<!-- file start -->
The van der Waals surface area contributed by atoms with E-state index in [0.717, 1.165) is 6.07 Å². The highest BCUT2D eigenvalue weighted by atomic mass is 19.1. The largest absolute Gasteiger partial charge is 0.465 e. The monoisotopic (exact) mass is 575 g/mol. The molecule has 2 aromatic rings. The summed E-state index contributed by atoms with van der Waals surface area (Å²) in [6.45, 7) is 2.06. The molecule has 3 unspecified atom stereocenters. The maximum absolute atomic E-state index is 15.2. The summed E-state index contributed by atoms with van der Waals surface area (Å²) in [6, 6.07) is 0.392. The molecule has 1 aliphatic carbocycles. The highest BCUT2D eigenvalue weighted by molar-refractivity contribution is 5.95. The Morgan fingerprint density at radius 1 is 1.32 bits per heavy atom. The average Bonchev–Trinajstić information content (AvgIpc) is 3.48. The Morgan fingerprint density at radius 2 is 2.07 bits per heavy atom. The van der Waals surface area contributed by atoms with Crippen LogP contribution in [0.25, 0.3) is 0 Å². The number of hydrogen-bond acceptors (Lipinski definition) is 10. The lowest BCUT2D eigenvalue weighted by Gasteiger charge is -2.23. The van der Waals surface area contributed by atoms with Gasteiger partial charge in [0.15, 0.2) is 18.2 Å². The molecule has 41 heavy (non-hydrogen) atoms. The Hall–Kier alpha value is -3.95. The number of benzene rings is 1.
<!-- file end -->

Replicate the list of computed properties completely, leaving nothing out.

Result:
The van der Waals surface area contributed by atoms with E-state index in [0.717, 1.165) is 6.07 Å². The highest BCUT2D eigenvalue weighted by atomic mass is 19.1. The largest absolute Gasteiger partial charge is 0.465 e. The monoisotopic (exact) mass is 575 g/mol. The molecule has 2 aromatic rings. The summed E-state index contributed by atoms with van der Waals surface area (Å²) in [6.45, 7) is 2.06. The molecule has 3 unspecified atom stereocenters. The maximum absolute atomic E-state index is 15.2. The summed E-state index contributed by atoms with van der Waals surface area (Å²) in [6, 6.07) is 0.392. The molecule has 1 aliphatic carbocycles. The highest BCUT2D eigenvalue weighted by molar-refractivity contribution is 5.95. The Morgan fingerprint density at radius 1 is 1.32 bits per heavy atom. The average Bonchev–Trinajstić information content (AvgIpc) is 3.48. The Morgan fingerprint density at radius 2 is 2.07 bits per heavy atom. The van der Waals surface area contributed by atoms with Crippen LogP contribution in [0.25, 0.3) is 0 Å². The number of hydrogen-bond acceptors (Lipinski definition) is 10. The lowest BCUT2D eigenvalue weighted by Gasteiger charge is -2.23. The van der Waals surface area contributed by atoms with Gasteiger partial charge in [0.15, 0.2) is 18.2 Å². The molecule has 41 heavy (non-hydrogen) atoms. The Hall–Kier alpha value is -3.95. The number of benzene rings is 1.